Growth irradiance affects ureide accumulation and tolerance to photoinhibition in Eutrema salsugineum (Thellungiella salsuginea)
- 229 Downloads
Plants are able to acclimate to their growth light environments by utilizing a number of short- and long-term mechanisms. One strategy is to prevent accumulation of excess reactive oxygen species that can lead to photoinhibition of photosynthesis. Ureides, generated from purine degradation, have been proposed as antioxidants and involved in certain abiotic stress responses. Eutrema salsugineum (Thellungiella salsuginea) is an extremophilic plant known to exhibit a high degree of tolerance to a variety of abiotic stresses that invariably generate reactive oxygen species. In the present study we have investigated the possible role of the ureide metabolic pathway during acclimation to growth irradiance and its conference of tolerance to photoinhibition in Eutrema. Ureide accumulation was greater under high light growth which also conferred tolerance to photoinhibition at low temperature as measured by the maximal quantum yield of PSII photochemistry. This may represent an adaptive plastic response contributing to the extreme tolerance exhibited by this plant. Our results would provide evidence that ureide accumulation may be involved in abiotic stress as another defence mechanism in response to oxidative stress.
Additional key wordsacclimation allantoin antioxidant reactive oxygen species
maximal quantum yield of PSII photochemistry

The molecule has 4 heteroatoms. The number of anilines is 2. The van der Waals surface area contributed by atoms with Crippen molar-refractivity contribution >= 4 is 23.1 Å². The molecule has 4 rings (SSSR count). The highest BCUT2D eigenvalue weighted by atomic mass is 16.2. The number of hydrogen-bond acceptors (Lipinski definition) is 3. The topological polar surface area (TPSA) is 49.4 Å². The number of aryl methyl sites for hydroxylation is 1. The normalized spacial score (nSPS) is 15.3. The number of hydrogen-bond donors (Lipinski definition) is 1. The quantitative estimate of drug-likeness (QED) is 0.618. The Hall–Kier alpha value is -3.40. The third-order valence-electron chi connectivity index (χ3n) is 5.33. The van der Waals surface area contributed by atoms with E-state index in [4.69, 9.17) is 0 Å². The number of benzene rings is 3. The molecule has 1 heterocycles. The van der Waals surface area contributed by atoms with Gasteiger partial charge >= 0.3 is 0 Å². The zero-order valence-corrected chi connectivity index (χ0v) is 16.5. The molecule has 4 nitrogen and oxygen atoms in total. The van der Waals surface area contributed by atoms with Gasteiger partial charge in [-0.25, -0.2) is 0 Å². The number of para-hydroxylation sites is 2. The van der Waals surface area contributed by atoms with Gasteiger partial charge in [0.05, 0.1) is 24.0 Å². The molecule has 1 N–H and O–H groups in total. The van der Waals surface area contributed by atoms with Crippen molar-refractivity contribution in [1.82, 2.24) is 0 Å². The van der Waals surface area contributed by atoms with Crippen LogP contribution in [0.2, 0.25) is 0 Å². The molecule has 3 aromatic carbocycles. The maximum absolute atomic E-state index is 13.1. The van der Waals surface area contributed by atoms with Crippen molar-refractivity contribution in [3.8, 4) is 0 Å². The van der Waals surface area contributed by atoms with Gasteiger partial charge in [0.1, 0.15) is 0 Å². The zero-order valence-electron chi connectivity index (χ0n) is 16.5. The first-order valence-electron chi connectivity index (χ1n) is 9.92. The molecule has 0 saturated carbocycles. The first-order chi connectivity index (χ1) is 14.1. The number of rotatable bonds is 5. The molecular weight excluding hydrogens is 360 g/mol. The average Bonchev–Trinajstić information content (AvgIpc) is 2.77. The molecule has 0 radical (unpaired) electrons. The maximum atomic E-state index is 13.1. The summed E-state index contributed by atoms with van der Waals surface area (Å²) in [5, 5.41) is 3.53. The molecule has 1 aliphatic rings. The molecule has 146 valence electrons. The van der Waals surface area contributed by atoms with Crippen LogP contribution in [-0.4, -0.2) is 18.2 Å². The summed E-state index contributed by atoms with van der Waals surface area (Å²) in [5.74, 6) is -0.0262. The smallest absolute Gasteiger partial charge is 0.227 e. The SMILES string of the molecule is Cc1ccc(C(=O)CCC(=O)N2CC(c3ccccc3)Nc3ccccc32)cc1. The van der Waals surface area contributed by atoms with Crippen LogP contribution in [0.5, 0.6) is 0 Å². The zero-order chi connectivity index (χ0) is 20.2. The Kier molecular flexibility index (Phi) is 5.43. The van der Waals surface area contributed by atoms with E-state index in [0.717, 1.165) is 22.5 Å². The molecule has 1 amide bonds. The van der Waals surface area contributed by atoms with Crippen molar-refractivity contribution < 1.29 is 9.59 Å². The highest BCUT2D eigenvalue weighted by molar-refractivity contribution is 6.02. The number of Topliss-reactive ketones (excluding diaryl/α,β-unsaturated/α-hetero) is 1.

reactive oxygen species
semiquantitative reverse transcriptase-polymerase chain reaction
Unable to display preview. Download preview PDF.
- Anderson J.M., Osmond C.B.: Shade-sun responses: compromises between acclimation and photoinhibition. — In: Kyle D.J., Osmond C.B., Arntzen C.J. (ed.): Topics in Photosynthesis, Vol. 9. Photoinhibition. Pp. 1–38. Elsevier, Amsterdam 1987.Google Scholar
- Asada K., Takahashi M.: Production and scavenging of active oxygen in photosynthesis. — In: Kyle D.J., Osmond C.B., Arntzen C.J. (ed.): Topics in Photosynthesis, Vol. 9, Photoinhibition. Pp. 227–287. Elsevier, Amsterdam 1987.Google Scholar
- Castro A.H.F., Young M.C.M., de Alvarenga A.A., Alves J.D.: Influence of photoperiod on the accumulation of allantoin in comfrey plants. — R. Bras. Fisiol. Veg. 13: 49–54, 2001.Google Scholar
- Kansal R., Kuhar K., Verma I. et al.: Improved and convenient method of RNA isolation from polyphenols and polysaccharide rich plant tissues. — Indian J. Exp. Biol. 47: 842–845, 2008.Google Scholar
- Karuppanapandian T., Moon J.C., Kim C. et al.: Reactive oxygen species in plants: their generation, signal transduction, and scavenging mechanisms. — Aust. J. Crop Sci. 5: 709–725, 2011.Google Scholar
- Sambrook J., Russell D.W.: Molecular Cloning: A Laboratory Manual. 3rd Edition. Pp. 2100. Cold Spring Harbor Laboratory Press, New York 2001.Google Scholar
- Serraj R., Sinclair T.R., Purcell L.C.: Symbiotic N2 fixation response to drought. — J. Exp. Bot. 50: 143–155, 1999.Google Scholar